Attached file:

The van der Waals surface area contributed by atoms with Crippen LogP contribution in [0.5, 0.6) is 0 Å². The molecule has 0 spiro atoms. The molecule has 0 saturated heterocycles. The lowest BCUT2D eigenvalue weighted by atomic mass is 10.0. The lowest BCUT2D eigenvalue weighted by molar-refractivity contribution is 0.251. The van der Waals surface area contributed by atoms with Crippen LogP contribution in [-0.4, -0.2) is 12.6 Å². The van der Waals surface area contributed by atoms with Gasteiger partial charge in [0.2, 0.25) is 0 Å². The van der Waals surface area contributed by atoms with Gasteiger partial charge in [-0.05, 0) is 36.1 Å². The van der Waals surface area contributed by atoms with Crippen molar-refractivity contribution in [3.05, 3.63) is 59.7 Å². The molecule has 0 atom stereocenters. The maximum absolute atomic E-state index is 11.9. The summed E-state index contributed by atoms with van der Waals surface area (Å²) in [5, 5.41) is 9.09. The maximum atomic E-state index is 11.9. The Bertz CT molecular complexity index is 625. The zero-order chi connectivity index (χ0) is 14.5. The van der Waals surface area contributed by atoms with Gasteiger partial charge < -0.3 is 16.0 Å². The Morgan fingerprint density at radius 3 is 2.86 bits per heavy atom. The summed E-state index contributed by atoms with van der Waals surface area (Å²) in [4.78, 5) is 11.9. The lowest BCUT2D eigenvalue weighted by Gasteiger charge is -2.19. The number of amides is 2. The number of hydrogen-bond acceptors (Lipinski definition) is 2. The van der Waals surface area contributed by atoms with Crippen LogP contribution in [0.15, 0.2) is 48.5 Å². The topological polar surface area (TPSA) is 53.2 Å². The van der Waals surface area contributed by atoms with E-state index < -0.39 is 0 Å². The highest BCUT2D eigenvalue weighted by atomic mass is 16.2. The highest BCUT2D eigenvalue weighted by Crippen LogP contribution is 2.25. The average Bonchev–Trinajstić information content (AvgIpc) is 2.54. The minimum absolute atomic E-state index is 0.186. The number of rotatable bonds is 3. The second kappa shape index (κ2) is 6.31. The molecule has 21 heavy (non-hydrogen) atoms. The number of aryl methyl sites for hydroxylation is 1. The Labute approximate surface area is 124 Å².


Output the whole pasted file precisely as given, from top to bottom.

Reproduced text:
The van der Waals surface area contributed by atoms with Crippen LogP contribution in [0.5, 0.6) is 0 Å². The molecule has 0 spiro atoms. The molecule has 0 saturated heterocycles. The lowest BCUT2D eigenvalue weighted by atomic mass is 10.0. The lowest BCUT2D eigenvalue weighted by molar-refractivity contribution is 0.251. The van der Waals surface area contributed by atoms with Crippen LogP contribution in [-0.4, -0.2) is 12.6 Å². The van der Waals surface area contributed by atoms with Gasteiger partial charge in [0.2, 0.25) is 0 Å². The van der Waals surface area contributed by atoms with Gasteiger partial charge in [-0.05, 0) is 36.1 Å². The van der Waals surface area contributed by atoms with Crippen molar-refractivity contribution in [3.05, 3.63) is 59.7 Å². The molecule has 0 atom stereocenters. The maximum absolute atomic E-state index is 11.9. The summed E-state index contributed by atoms with van der Waals surface area (Å²) in [5, 5.41) is 9.09. The maximum atomic E-state index is 11.9. The Bertz CT molecular complexity index is 625. The zero-order chi connectivity index (χ0) is 14.5. The van der Waals surface area contributed by atoms with Gasteiger partial charge < -0.3 is 16.0 Å². The Morgan fingerprint density at radius 3 is 2.86 bits per heavy atom. The summed E-state index contributed by atoms with van der Waals surface area (Å²) in [4.78, 5) is 11.9. The lowest BCUT2D eigenvalue weighted by Gasteiger charge is -2.19. The number of amides is 2. The number of hydrogen-bond acceptors (Lipinski definition) is 2. The van der Waals surface area contributed by atoms with Crippen LogP contribution in [0.15, 0.2) is 48.5 Å². The topological polar surface area (TPSA) is 53.2 Å². The van der Waals surface area contributed by atoms with E-state index < -0.39 is 0 Å². The highest BCUT2D eigenvalue weighted by atomic mass is 16.2. The highest BCUT2D eigenvalue weighted by Crippen LogP contribution is 2.25. The average Bonchev–Trinajstić information content (AvgIpc) is 2.54. The minimum absolute atomic E-state index is 0.186. The number of rotatable bonds is 3. The second kappa shape index (κ2) is 6.31. The molecule has 21 heavy (non-hydrogen) atoms. The number of aryl methyl sites for hydroxylation is 1. The Labute approximate surface area is 124 Å².